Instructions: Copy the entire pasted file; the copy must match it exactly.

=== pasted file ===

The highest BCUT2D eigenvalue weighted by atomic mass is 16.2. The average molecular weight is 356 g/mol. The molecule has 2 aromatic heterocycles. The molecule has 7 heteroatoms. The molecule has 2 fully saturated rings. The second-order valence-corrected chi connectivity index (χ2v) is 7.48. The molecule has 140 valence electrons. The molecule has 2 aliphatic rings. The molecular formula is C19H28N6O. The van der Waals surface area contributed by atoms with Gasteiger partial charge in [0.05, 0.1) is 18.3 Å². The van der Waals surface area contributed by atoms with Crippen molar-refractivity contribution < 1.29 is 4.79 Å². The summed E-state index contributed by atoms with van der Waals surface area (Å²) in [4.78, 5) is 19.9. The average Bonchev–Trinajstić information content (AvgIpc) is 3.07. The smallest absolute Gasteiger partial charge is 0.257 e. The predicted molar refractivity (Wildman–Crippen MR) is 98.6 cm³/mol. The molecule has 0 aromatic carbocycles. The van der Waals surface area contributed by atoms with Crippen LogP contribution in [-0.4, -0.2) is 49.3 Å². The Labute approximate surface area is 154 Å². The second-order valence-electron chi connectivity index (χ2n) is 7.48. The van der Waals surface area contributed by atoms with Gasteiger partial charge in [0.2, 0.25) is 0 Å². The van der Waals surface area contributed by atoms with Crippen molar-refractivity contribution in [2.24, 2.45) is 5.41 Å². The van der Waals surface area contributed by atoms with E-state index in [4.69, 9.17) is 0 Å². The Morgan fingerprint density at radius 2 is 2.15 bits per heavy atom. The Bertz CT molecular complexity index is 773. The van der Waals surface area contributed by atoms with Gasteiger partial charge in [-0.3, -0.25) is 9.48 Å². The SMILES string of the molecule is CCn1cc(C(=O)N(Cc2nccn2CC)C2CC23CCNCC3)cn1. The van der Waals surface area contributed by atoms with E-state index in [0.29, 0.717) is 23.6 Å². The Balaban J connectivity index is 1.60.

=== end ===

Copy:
The highest BCUT2D eigenvalue weighted by atomic mass is 16.2. The average molecular weight is 356 g/mol. The molecule has 2 aromatic heterocycles. The molecule has 7 heteroatoms. The molecule has 2 fully saturated rings. The second-order valence-corrected chi connectivity index (χ2v) is 7.48. The molecule has 140 valence electrons. The molecule has 2 aliphatic rings. The molecular formula is C19H28N6O. The van der Waals surface area contributed by atoms with Gasteiger partial charge in [0.05, 0.1) is 18.3 Å². The van der Waals surface area contributed by atoms with Crippen molar-refractivity contribution < 1.29 is 4.79 Å². The summed E-state index contributed by atoms with van der Waals surface area (Å²) in [4.78, 5) is 19.9. The average Bonchev–Trinajstić information content (AvgIpc) is 3.07. The smallest absolute Gasteiger partial charge is 0.257 e. The predicted molar refractivity (Wildman–Crippen MR) is 98.6 cm³/mol. The molecule has 0 aromatic carbocycles. The van der Waals surface area contributed by atoms with Crippen LogP contribution in [-0.4, -0.2) is 49.3 Å². The Labute approximate surface area is 154 Å². The second-order valence-electron chi connectivity index (χ2n) is 7.48. The van der Waals surface area contributed by atoms with Gasteiger partial charge in [0.2, 0.25) is 0 Å². The van der Waals surface area contributed by atoms with Crippen molar-refractivity contribution in [2.24, 2.45) is 5.41 Å². The van der Waals surface area contributed by atoms with E-state index in [4.69, 9.17) is 0 Å². The Morgan fingerprint density at radius 2 is 2.15 bits per heavy atom. The Bertz CT molecular complexity index is 773. The van der Waals surface area contributed by atoms with Gasteiger partial charge in [-0.3, -0.25) is 9.48 Å². The SMILES string of the molecule is CCn1cc(C(=O)N(Cc2nccn2CC)C2CC23CCNCC3)cn1. The van der Waals surface area contributed by atoms with E-state index in [0.29, 0.717) is 23.6 Å². The Balaban J connectivity index is 1.60.